Sunday, June 7, 2009

Villagers besiege 200 Taliban in Dir

ISLAMABAD: Hundreds of tribesmen furious over a deadly suicide bombing at a mosque have laid siege to around 200 Taliban in Upper Dir, killing 13 in total – nine of them on Sunday, according to officials and a private TV channel.

The weekend clashes appeared to be the latest evidence of growing anti-Taliban sentiment in Pakistan – a shift that comes as suicide attacks have surged and the military wages an offensive in the nearby Swat valley.

The attack on the mosque killed 33 worshippers during Friday prayers, angering residents of the Haya Gai area of Upper Dir.

Some 400 villagers banded together to attack five villages in the nearby Dhok Darra area that were known Taliban strongholds, said DCO Atifur Rehman.

He said the citizens’ lashkar has occupied three of the villages since Saturday, and was trying to push the Taliban out of the other two on Sunday. Some 20 houses of villagers suspected of harbouring Taliban were destroyed, he added.

“They are standing up against the militants themselves as they consider them troublemakers,” Atif told Reuters over the telephone.

District police Chief Ejaz Ahmad said around 200 Taliban were putting up a tough fight, but were surrounded by the villagers.

One resident of Upper Dir said, “We are Muslims … we don’t want them, they have to go. Attacking a mosque is not Islam. They’re not Muslim.”

Tribal elder Mohtabar Khan said letting the Taliban stay was asking for trouble. “It means inviting a military offensive which we don’t want.”

Pakistan military campaign has broad support, but for how long?

Mardan, Pakistan — Cradled in his father's arms, 8-month-old Maaz Ayaz appeared listless and underweight.A smudge of dirt marked the boy's face. His father, Mohammed Ayaz, anxiously talked of how he and his wife could feed Maaz only tea and biscuits -- the only food they could get their hands on at the refugee camp.
"We've asked for milk, but there's none available," Ayaz said. "We're worried about our boy."
Such moments of anguish abound at the Sheikh Yaseen camp in this chaotic, sun-baked city that has become the hub for Pakistanis fleeing the fighting in the Swat Valley, about 30 miles to the north.
Support for the military offensive against the Pakistani Taliban in the northwest has been widespread, cutting across economic and ethnic lines. But that support hinges precariously on how Pakistan manages the massive humanitarian crisis created by the war's displacement of an estimated 3 million Pakistanis.

About 200,000 of the displaced people, nearly all ethnic Pashtuns, are crammed into sprawling tent camps in Mardan and elsewhere in the country. The rest have sought refuge with relatives or friends. At Sheikh Yaseen, more than 7,600 people live in 1,485 tents.

The Pakistani military launched the offensive in April after Taliban militants based in Swat began to assert control over adjoining districts, one of them just 60 miles from the capital, Islamabad.

The broad support for the military campaign could be undermined if the flow of displaced Pashtuns to other regions and cities triggers ethnic tensions. Thousands of Pashtuns have sought shelter in camps and homes in the southern port city of Karachi, where political leaders of the majority ethnic Sindhi population have vehemently opposed their influx.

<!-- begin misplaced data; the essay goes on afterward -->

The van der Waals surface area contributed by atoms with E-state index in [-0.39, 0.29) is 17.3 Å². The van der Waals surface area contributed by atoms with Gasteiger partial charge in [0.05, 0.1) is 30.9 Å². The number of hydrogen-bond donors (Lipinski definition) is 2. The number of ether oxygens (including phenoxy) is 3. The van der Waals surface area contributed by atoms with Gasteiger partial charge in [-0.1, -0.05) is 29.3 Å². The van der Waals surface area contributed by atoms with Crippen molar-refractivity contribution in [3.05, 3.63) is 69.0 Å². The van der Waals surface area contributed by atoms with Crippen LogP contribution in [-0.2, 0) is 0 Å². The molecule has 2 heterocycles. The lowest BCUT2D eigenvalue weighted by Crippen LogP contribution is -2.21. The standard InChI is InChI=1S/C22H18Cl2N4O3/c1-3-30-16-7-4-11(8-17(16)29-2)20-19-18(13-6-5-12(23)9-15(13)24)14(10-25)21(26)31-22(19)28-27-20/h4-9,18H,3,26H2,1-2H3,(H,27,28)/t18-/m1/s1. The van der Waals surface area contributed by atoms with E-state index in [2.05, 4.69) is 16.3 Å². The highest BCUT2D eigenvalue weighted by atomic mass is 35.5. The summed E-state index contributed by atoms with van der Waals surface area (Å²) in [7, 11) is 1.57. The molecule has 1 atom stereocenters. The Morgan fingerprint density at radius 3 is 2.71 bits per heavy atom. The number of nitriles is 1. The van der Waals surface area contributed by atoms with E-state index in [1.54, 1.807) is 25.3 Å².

More than half of Karachi's shops and markets closed May 25 after Sindhi nationalists called for a citywide strike to protest the arrival of Pashtuns from Swat. In the past, many Sindhis have opposed the settlement of Pashtuns in Karachi, saying their presence marginalizes locals and takes away jobs.

Pakistanis have been encouraged by reports of the gains being made by the troops against militants, and, experts say, they are realizing how severe of a threat the Taliban poses if allowed to spread unchecked.

That threat was underscored late last month by a suicide bombing outside security buildings in Lahore that killed 27 people and injured more than 250. Pakistani Taliban leaders have claimed responsibility for the attack.

With no end to the conflict in sight, many of the displaced say they're running out of patience. After trekking for days from the Swat Valley with little more than the clothes they were wearing, they have endured weeks of sweltering heat in cramped tent cities with little sanitation and bare-bones health care. Those lucky enough to get their hands on a donated fan are still waiting for the electricity to power it.

Experts say conditions for displaced residents must be improved soon and the pace of the offensive has to quicken, or the government risks losing the public support needed to sustain momentum against the Taliban. Aftab Sherpao, a former Pakistani interior minister, says the displaced Pashtuns could begin rioting in weeks if the crisis isn't dealt with soon.

"These people have left everything they have," Sherpao said. "If this gets prolonged, there could be a volatile response from refugees, and then support will drop. And if the support isn't there anymore, then we're in trouble."

The Pakistani government and military have been emboldened by a level of public backing not seen before. The difference, experts say, is that people believe the government's resolve to root out Taliban militants is stronger than ever before.